Soulpepper delivers an outstanding production of A Streetcar Named Desire that is unfortunately marred by the annoying addition of a band and hokey set design. It has a superb cast that brings out the pathos, delicacy, brutality and fragility inherent in the lives of the characters with unfailing sharpness and sensitivity.
You cannot have a successful production of A Streetcar without a convincing Blanche Dubois and in Amy Rutherford Soulpepper has found one of the best. Blanch is a complex character. She is or would like to be a beautiful, cultured and sophisticated Southern belle, raised in a world of wealth and gentility on a large plantation.
Amy Rutherford and Mac Fyfe. Photo: Dahlia Katz
Rutherford as Blanch still retains some of her beauty but she is past her prime and her attractiveness is best seen in the dim light. She is broke and her furs and clothing that she so cherishes are pathetic imitations which confer no status but bespeak her pretentiousness in her dire straits. She is forced to put on airs and lie about herself. More sinisterly, she is a sexual predator with a weakness for young boys. All of this has resulted in total degradation to the extent that she has had to sell her body to survive. Rutherford has had to project all of these characteristics and she does so with conviction and total success. A marvelous performance.
Williams has provided Blanche’s opposite in her sister Stella played splendidly by Leah Doz. At first blush Stella appears like an abused, downtrodden wife living in a slum in New Orleans. We learn however that she is a woman of considerable strength who is deliciously in love with her husband Stanley and has found contentment in her situation. She sees through her sister and tries to support her emotionally and financially. Doz gives us a sympathetic, strong, attractive and decent Stella. Superb performance.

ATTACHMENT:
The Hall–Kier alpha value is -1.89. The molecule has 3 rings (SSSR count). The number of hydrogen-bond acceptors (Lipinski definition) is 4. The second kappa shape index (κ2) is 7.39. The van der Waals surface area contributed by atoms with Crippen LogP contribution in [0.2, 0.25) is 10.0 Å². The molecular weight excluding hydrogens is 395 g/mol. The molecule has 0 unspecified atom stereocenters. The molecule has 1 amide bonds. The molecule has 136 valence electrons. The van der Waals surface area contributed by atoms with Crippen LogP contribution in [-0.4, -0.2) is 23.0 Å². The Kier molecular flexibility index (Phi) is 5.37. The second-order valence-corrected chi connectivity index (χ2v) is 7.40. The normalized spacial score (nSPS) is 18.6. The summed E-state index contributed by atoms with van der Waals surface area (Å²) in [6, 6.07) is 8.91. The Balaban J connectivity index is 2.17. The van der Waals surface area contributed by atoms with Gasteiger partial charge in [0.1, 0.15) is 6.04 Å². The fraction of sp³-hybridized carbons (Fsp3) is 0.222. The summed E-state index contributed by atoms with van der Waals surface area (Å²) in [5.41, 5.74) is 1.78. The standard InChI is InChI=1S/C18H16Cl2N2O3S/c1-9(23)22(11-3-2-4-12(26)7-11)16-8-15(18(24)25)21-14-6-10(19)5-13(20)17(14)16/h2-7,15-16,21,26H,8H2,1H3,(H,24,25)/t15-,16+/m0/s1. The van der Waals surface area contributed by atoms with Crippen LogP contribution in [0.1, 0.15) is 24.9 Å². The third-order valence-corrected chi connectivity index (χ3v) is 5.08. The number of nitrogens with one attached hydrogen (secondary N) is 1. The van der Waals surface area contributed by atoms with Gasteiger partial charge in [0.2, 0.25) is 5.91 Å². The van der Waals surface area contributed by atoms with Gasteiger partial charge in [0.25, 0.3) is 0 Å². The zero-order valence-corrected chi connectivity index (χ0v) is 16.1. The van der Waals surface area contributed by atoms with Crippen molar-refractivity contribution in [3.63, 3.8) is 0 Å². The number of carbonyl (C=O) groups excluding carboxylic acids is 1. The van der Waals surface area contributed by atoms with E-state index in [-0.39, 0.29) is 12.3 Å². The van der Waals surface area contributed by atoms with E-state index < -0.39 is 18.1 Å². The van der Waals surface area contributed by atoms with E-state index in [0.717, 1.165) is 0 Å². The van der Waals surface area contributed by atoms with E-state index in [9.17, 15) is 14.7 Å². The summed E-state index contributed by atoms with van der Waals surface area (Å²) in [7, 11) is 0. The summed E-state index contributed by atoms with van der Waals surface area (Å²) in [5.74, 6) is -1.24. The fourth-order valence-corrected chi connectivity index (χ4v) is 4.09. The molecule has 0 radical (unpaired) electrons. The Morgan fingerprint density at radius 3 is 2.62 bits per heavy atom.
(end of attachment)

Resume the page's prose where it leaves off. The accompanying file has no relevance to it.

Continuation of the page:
The man between the two sisters is Stella’s husband Stanly played by Mac Fyfe. With his card-playing friends, he is loud and obnoxious. Blanche has a whole array of adjectives to describe him which amount to him being an uncouth, crude, disgusting man. Indeed he is a Neanderthal. His redeeming feature is that he loves Stella and she loves him and their sexual attraction is a major factor in their relationship. This is the person that Fyfe needs to convey and he does with passion and conviction.
Amy Rutherford, Sebastian Marziali, Lindsay Owen-Pierre,
Leah Doz, and Mac Fyfe. Photo: Dahlia Katz.
The other major character is Mitch played by Gregory Prest. He is the soul of decency, still a bachelor and devoted to the care of his mother. Blanch sees her opportunity for a harbour in him and he sees a decent woman for himself. He finds out that he has been grossly misled by Blanche and runs away. A highly sympathetic portrayal by Prest.
I have nothing but praise for the rest of the cast but they are largely supporting characters for the main conflict among the four main people in the play.
The set by Lorenzo Savoini begins with aluminum siding covering the three sides of the stage. I am not sure what it is supposed to convey but it could easily be a warehouse. Stanly and Stella’s apartment with its small living room area where the men play cards, the curtain that separates it from the bedroom with its prominent bed is satisfactory.
Director Weyni Mengesha does a superlative job in directing the production but I am not sure about the addition of a band on stage. There is room for music in A Streetcar and the script provides for it but when a panel of the stage is removed and a band appears we have moved far from Williams’ play. No doubt there was some thinking behind the introduction of a band on stage but the rationale escaped me.
Forget the band and go see an extraordinary production of a great play.
A Streetcar Named Desire by Tennessee Williams continues until October 27, 2019 at the Young Centre for the Performing Arts, 55 Tank House Lane, Toronto, Ontario, M5A 3C4. .
James Karas is the Senior Editor - Culture of The Greek Press.